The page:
Oil, gas sales scheduled to occur Near Utah, New Mexico park sites.
SALT LAKE CITY – The Bureau of Land Management (BLM) announced yesterday its plan to move ahead with a pair of oil and gas lease sales that could adversely impact Chaco Culture National Historical Park in New Mexico and Hovenweep National Monument in southeastern Utah.
In two Environmental Assessments (EA) released yesterday by BLM, the agency covers lands previously designated for collaborative, public stakeholder leasing policies like Master Leasing Plans (MLPs). These processes were designed to find solutions for leasing near parks and other sensitive lands without negatively impacting them or their surrounding local economies. Unfortunately, recommendations in these EAs bypass those processes.
In New Mexico, the leases near Chaco Culture National Historical Park are within an existing planning effort between BLM and the Bureau of Indian Affairs to consider the leases with the needs of local communities, their religious practices, and protection of their sacred sites and heritage.
“The proposed parcels near Chaco are nibbling away around the edges of the national park and are disturbingly close to significant cultural features and ancestral sites,” said Ernie Atencio, New Mexico Program Manager for National Parks Conservation Association (NPCA). “Both the Navajo Nation and the All Pueblo Council of Governors have made clear their opposition to oil and gas development in this area. The lease sales in New Mexico should be on hold until the public has an opportunity to help guide how to protect public lands near Chaco from incompatible development.”
The San Juan County, Utah leases are within the planning area of the San Juan MLP. The National Park Service, NPCA, and others have spoken out about the harmful effects on night skies, the natural soundscape, clean air and cultural resources that oil and gas exploration and production could have on national park sites like Hovenweep, Canyonlands, Arches and Natural Bridges going back to a 2015 BLM lease sale.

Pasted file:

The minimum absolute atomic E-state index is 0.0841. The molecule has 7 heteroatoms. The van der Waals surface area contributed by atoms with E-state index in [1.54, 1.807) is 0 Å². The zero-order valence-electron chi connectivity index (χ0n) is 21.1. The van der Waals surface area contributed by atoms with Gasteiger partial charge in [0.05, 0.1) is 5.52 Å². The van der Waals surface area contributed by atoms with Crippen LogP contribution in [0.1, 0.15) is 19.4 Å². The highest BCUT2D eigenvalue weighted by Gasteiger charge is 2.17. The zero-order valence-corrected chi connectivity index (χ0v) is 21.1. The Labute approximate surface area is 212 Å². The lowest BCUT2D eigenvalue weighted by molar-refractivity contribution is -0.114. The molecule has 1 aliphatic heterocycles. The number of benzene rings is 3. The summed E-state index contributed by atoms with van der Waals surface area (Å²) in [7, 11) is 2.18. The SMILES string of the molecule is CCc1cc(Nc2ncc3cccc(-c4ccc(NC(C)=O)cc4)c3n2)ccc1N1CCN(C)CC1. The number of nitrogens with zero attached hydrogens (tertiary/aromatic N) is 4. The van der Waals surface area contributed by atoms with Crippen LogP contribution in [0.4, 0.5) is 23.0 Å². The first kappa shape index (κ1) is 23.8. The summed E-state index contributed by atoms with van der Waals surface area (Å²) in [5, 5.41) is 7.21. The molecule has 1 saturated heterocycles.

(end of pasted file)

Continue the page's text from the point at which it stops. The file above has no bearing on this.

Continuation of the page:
Numerous parcels in the 2015 sale were ultimately deferred because of the concerns about cultural resources in the area. But the Canyon Country district office’s EA recommendations for its March 2018 lease sale does not alleviate any of that unease.
“Many of the parcels proposed today by the BLM are in the same area as those deferred in 2015. NPCA remains concerned that the EA doesn’t protect for night skies, natural sound, clean air and cultural resources in and around our national parks. It is irresponsible to go forward with leasing these parcels when, to date, little has been done to address these real problems that were raised originally and that could spoil our southeastern Utah national parks and the larger cultural landscape,” said Erika Pollard, NPCA’s Utah Senior Program Manager.
Conflicts commonly arise where energy exploration and production occurs on public lands sharing a landscape with national parks, outdoor recreation economies, and other uses. Public stakeholder processes, which seek to find solutions before leasing occurs, are a proven solution to avoid conflicts.
At least nine national parks, including Zion National Park, Theodore Roosevelt National Park, Dinosaur National Monument, and others, have already seen the threat of nearby oil and gas drilling since January 2017.
About National Parks Conservation Association
Since 1919, the nonpartisan National Parks Conservation Association has been the leading voice in safeguarding our national parks. NPCA and its more than 1.3 million members and supporters work together to protect and preserve our nation’s natural, historic, and cultural heritage for future generations. For more information, visit www.npca.org.
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